It has traditionally been thought that environmental destruction and warfare were the root cause of the societal and economic collapse of a small island located 2,150 miles off the coast of Chile. The demise of Easter Island has been used as an example for humans to take more caution – it has served as a cautionary story to mitigate violent and environmentally destructive policies.
In the last ten years, archeologists have started to push back against this common understanding. Based on fieldwork and research conducted on the island (also known as Rapa Nui) there seems to be a different story unfolding. It appears that the disease and slavery that was brought by Europeans is ultimately what caused ecocide and the destruction. A journal entry in Antiquity published a study to further support this newer line of thinking.
All across the island there are thousands of small, sharp objects carved from obsidian, a rock made of volcanic glass. For many centuries, it has been assumed that these implements were used as spear points. They are triangular shaped and known in the indigenous Rapanui language as mata’a. European explorers called these devices spears once they began arriving on the island in 1722.
A team of scientists has analyzed 423 mata’a. The conclusion is that they “were not specifically designed for interpersonal violence but were general purpose tools that may have been used for peaceful tasks such as agriculture, ritual scarification, even tattooing.”
The Washington Post reported that pieces of glass would not have made good weapons. They also were not similar to other types of spears found in similar civilizations. It is these weapons that likely led to the collapse of the civilization. Carl Lipo is an anthropologist and director of Binghamton University’s environmental studies program. She is the study’s lead author and spoke to the BBC. She said, “And what we found was there was no evidence, in fact, to support that these were used in a systematic, lethal fashion and that they’re best explained as cultivation tools and things used in daily household activities.”
When he spoke to NPR through email, Lipo explained that lethal weapons used in combat are typically long, narrow, symmetric, and pointed. This makes them well-suited for piercing one’s internal organs. Weapons shaped like this are best utilized during hand to hand combat, or when you need to dispatch the enemy as quickly as possible. According to Lipo’s notes on Easter Island, “We find anything but long, thin, narrow, pointed —we find any range of shapes, lack of symmetry, non-pointedness, thick objects that had sharp edges (as volcanic glass) but were nearly useless in the ‘lethal spear’ sense. When we compare the mata’a shapes with other Polynesian weapons that seemed to be used as actual spears … they are completely different. What they most closely resemble are objects that are used in a general fashion as scrapers [or] cutting implements.”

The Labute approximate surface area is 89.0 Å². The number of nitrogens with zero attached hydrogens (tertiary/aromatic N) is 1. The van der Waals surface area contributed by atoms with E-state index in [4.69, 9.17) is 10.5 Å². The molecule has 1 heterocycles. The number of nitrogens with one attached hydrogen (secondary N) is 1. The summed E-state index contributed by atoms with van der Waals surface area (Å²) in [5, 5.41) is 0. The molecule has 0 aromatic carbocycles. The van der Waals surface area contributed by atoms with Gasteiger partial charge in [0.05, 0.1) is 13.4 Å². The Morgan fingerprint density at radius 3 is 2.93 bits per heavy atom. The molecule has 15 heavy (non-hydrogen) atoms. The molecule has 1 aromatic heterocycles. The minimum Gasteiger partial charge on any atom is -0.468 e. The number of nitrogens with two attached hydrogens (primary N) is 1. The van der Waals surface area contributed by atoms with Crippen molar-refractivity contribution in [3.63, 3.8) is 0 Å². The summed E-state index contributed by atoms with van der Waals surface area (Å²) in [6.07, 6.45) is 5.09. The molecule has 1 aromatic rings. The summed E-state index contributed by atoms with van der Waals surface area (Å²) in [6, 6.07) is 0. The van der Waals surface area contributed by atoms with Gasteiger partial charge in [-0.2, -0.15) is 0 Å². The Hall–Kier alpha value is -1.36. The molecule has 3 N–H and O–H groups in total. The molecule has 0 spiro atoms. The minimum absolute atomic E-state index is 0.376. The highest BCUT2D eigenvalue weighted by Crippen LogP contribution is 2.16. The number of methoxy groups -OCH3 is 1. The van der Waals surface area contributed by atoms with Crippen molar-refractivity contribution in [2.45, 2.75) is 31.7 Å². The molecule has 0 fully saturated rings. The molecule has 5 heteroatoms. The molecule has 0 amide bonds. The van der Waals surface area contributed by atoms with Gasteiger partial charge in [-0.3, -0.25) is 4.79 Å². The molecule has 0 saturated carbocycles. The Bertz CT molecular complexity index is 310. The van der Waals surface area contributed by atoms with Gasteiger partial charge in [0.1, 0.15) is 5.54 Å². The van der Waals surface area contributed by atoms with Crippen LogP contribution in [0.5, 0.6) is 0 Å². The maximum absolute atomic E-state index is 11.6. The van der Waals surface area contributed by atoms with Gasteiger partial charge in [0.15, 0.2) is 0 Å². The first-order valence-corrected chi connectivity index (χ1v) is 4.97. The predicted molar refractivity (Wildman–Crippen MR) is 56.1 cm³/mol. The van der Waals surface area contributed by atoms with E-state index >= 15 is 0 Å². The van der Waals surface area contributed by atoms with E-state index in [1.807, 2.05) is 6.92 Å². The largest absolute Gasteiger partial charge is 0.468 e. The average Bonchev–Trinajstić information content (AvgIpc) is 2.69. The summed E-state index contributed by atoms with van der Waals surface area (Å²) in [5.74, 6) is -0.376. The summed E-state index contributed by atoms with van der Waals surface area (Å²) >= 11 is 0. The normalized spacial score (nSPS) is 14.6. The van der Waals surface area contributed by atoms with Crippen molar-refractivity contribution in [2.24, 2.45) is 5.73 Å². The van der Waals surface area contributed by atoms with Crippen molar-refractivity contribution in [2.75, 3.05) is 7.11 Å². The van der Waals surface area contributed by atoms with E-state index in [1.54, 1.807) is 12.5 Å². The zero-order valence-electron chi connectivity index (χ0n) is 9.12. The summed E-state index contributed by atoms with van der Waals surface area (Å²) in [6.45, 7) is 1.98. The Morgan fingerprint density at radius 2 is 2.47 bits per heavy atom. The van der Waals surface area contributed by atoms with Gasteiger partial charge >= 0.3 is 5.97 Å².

Although even if the mata’a were not arrow-shaped or conducive for stabbing, it may not matter and according to the Christian Science Monitor. The glassy objects located at the end of the stick would still be able to cause some serious damage if used as a slashing weapon.
Lipo pointed out that no one has found evidence of defensive structures that would indicate war took place. Other islands have had lethal, inter-group warfare with fortresses built up on hilltops. Hilltops were the most strategic places to defend whenever weapons are involved. But that is just not visible anywhere on Easter Island.
Furthermore, Lipo and the other authors involved in the study noted: “Rock throwing from high points was the primary way in which native Rapanui fought Europeans and would have more probably been used as a mode of lethal force more than mata’a. This conclusion does not imply that prehistoric islanders did not experience violence, only that mata’a do not appear to be related to systemic warfare where performance as lethal weapons would be paramount.”